Under the amendment, big box stores of more than 25,000 square feet would require a special use permit.
The proposed resolution would limit the size of a retail facility, require smaller facilities’ architecture to fit in with neighboring communities and require that the retail owner find new tenants or remove the structure when it is vacant for extended periods.
The idea is to keep retailers from building large stores in Prince William and then abandoning them, Griggs said.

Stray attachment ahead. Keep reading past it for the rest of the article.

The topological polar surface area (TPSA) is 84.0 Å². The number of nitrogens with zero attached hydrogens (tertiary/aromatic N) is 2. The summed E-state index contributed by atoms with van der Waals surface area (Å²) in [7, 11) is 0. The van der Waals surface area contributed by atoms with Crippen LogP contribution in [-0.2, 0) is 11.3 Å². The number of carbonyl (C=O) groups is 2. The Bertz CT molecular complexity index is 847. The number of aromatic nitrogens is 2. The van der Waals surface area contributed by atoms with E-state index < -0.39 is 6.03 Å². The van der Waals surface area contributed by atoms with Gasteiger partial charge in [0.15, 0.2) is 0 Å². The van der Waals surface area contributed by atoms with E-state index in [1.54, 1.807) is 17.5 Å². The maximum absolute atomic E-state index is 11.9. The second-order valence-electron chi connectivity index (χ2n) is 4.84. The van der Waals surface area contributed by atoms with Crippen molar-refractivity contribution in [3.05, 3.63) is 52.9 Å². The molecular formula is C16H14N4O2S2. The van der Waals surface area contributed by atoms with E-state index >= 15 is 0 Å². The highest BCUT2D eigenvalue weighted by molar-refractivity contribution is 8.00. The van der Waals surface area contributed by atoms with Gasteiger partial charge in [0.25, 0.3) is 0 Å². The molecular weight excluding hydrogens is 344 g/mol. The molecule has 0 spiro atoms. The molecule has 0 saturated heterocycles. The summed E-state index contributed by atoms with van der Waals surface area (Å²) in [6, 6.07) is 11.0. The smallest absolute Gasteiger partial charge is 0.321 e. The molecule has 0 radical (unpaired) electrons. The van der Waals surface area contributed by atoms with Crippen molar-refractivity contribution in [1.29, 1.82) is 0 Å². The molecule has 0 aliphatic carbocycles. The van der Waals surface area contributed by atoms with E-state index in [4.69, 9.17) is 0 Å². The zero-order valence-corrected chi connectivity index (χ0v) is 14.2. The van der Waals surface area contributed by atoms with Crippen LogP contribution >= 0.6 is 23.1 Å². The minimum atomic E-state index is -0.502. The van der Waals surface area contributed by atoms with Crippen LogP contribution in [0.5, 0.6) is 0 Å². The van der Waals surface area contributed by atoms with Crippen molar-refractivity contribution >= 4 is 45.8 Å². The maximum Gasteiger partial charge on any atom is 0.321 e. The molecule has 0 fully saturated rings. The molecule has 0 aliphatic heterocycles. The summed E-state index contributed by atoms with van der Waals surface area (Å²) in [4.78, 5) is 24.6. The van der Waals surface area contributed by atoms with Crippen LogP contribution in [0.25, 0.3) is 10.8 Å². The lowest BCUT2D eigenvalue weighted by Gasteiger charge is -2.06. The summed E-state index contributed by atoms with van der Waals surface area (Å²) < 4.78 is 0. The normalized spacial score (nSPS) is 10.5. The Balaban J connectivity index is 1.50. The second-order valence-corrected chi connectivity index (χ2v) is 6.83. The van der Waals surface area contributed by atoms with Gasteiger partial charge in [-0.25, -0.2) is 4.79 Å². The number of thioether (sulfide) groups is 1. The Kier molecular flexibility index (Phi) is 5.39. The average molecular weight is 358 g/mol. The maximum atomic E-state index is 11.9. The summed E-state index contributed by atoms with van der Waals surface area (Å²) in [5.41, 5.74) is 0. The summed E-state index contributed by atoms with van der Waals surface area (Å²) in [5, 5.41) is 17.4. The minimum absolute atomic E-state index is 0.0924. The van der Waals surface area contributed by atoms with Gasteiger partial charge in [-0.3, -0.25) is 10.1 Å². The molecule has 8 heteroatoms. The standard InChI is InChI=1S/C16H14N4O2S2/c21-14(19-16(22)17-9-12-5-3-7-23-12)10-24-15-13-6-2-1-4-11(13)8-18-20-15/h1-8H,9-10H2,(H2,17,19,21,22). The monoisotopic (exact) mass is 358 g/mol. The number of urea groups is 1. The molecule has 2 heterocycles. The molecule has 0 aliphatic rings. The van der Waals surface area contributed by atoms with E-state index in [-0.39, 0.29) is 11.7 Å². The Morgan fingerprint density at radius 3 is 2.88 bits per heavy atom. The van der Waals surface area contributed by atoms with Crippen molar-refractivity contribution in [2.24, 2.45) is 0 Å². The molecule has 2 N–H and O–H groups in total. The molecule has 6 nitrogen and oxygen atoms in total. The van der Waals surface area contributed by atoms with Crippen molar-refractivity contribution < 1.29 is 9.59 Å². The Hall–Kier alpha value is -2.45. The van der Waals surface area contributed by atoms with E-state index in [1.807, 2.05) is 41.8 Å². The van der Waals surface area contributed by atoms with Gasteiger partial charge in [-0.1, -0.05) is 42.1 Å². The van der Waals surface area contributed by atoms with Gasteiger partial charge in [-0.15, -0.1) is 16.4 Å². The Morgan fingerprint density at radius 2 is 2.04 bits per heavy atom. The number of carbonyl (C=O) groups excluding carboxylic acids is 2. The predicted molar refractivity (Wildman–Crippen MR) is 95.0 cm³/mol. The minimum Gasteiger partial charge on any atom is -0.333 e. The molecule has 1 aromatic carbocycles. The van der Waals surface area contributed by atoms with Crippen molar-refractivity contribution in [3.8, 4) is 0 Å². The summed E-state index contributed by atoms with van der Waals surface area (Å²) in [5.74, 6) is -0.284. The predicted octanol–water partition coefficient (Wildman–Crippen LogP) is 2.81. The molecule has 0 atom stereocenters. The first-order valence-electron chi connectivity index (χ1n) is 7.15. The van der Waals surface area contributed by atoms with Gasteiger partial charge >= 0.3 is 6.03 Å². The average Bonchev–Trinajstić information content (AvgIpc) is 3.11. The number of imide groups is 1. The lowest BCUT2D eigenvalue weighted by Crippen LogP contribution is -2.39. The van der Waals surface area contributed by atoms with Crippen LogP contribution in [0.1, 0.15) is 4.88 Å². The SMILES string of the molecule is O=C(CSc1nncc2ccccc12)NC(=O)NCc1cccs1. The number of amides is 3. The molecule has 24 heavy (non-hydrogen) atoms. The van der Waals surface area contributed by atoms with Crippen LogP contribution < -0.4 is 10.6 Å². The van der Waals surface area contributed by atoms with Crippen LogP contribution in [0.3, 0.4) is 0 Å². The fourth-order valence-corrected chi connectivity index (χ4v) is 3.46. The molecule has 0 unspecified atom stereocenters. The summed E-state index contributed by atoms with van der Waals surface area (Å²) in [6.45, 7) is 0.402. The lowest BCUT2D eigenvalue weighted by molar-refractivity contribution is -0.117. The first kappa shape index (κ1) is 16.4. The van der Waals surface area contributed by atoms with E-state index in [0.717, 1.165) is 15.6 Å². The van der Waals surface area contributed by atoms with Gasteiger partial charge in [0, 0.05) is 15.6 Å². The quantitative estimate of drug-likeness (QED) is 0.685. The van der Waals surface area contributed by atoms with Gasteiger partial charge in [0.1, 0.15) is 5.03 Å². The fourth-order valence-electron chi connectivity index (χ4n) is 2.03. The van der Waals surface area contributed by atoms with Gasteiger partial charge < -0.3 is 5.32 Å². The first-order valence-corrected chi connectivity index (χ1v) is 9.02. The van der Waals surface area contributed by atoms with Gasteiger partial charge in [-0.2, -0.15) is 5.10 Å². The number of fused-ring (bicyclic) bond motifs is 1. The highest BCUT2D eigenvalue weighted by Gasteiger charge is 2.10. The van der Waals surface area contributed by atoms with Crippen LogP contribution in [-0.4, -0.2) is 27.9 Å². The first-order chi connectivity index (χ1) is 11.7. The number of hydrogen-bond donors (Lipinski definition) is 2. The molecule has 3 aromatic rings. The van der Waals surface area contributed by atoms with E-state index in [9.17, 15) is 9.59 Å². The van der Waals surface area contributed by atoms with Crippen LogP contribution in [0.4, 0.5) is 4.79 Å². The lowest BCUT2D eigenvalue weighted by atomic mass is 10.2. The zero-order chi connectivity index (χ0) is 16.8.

During the meeting Griggs gave an example of a Rockville, Md., suburb that prohibits stores larger than 60,000 square feet, according to a December 2002 article from the Virginia Business Journal.
The ban was put in place in the Maryland suburb in 2000 after a local developer tried to demolish an old strip mall and replace it with another large retailer.
However, some residents have protested such measures because they say government should not be allowed to control free enterprise.
The proposed resolution is expected to be voted on at the Tuesday meeting.